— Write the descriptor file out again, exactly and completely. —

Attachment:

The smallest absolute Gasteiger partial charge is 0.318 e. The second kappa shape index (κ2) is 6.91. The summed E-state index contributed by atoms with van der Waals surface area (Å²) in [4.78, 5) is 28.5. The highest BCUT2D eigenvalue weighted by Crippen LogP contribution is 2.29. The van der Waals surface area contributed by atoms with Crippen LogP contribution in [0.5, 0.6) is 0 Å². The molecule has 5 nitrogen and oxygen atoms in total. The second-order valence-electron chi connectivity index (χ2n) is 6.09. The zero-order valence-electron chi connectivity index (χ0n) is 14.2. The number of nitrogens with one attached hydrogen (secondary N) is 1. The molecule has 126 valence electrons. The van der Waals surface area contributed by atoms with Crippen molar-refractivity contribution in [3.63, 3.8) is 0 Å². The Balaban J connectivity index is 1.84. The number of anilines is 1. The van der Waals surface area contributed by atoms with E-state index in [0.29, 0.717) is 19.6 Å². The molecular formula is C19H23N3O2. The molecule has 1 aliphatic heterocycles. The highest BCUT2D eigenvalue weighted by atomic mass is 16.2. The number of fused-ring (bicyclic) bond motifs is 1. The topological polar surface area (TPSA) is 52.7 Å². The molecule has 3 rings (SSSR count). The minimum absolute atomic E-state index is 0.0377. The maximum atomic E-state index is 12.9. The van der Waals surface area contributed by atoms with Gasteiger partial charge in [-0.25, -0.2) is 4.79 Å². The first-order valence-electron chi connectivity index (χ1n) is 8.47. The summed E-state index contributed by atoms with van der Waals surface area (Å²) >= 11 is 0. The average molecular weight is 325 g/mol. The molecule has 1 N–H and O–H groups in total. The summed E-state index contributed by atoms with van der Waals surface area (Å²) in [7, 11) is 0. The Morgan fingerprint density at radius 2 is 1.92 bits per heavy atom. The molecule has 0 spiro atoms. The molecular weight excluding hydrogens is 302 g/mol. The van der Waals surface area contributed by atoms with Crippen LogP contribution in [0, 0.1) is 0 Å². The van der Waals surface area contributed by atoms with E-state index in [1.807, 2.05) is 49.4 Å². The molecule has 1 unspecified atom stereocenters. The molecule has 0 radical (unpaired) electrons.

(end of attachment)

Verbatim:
The smallest absolute Gasteiger partial charge is 0.318 e. The second kappa shape index (κ2) is 6.91. The summed E-state index contributed by atoms with van der Waals surface area (Å²) in [4.78, 5) is 28.5. The highest BCUT2D eigenvalue weighted by Crippen LogP contribution is 2.29. The van der Waals surface area contributed by atoms with Crippen LogP contribution in [0.5, 0.6) is 0 Å². The molecule has 5 nitrogen and oxygen atoms in total. The second-order valence-electron chi connectivity index (χ2n) is 6.09. The zero-order valence-electron chi connectivity index (χ0n) is 14.2. The number of nitrogens with one attached hydrogen (secondary N) is 1. The molecule has 126 valence electrons. The van der Waals surface area contributed by atoms with Crippen molar-refractivity contribution in [3.63, 3.8) is 0 Å². The Balaban J connectivity index is 1.84. The number of anilines is 1. The van der Waals surface area contributed by atoms with E-state index in [0.29, 0.717) is 19.6 Å². The molecular formula is C19H23N3O2. The molecule has 1 aliphatic heterocycles. The highest BCUT2D eigenvalue weighted by atomic mass is 16.2. The number of fused-ring (bicyclic) bond motifs is 1. The topological polar surface area (TPSA) is 52.7 Å². The molecule has 3 rings (SSSR count). The minimum absolute atomic E-state index is 0.0377. The maximum atomic E-state index is 12.9. The van der Waals surface area contributed by atoms with Gasteiger partial charge in [-0.25, -0.2) is 4.79 Å². The first-order valence-electron chi connectivity index (χ1n) is 8.47. The summed E-state index contributed by atoms with van der Waals surface area (Å²) >= 11 is 0. The average molecular weight is 325 g/mol. The molecule has 1 N–H and O–H groups in total. The summed E-state index contributed by atoms with van der Waals surface area (Å²) in [7, 11) is 0. The Morgan fingerprint density at radius 2 is 1.92 bits per heavy atom. The molecule has 0 spiro atoms. The molecular weight excluding hydrogens is 302 g/mol. The van der Waals surface area contributed by atoms with Crippen LogP contribution in [0, 0.1) is 0 Å². The van der Waals surface area contributed by atoms with E-state index in [1.807, 2.05) is 49.4 Å². The molecule has 1 unspecified atom stereocenters. The molecule has 0 radical (unpaired) electrons.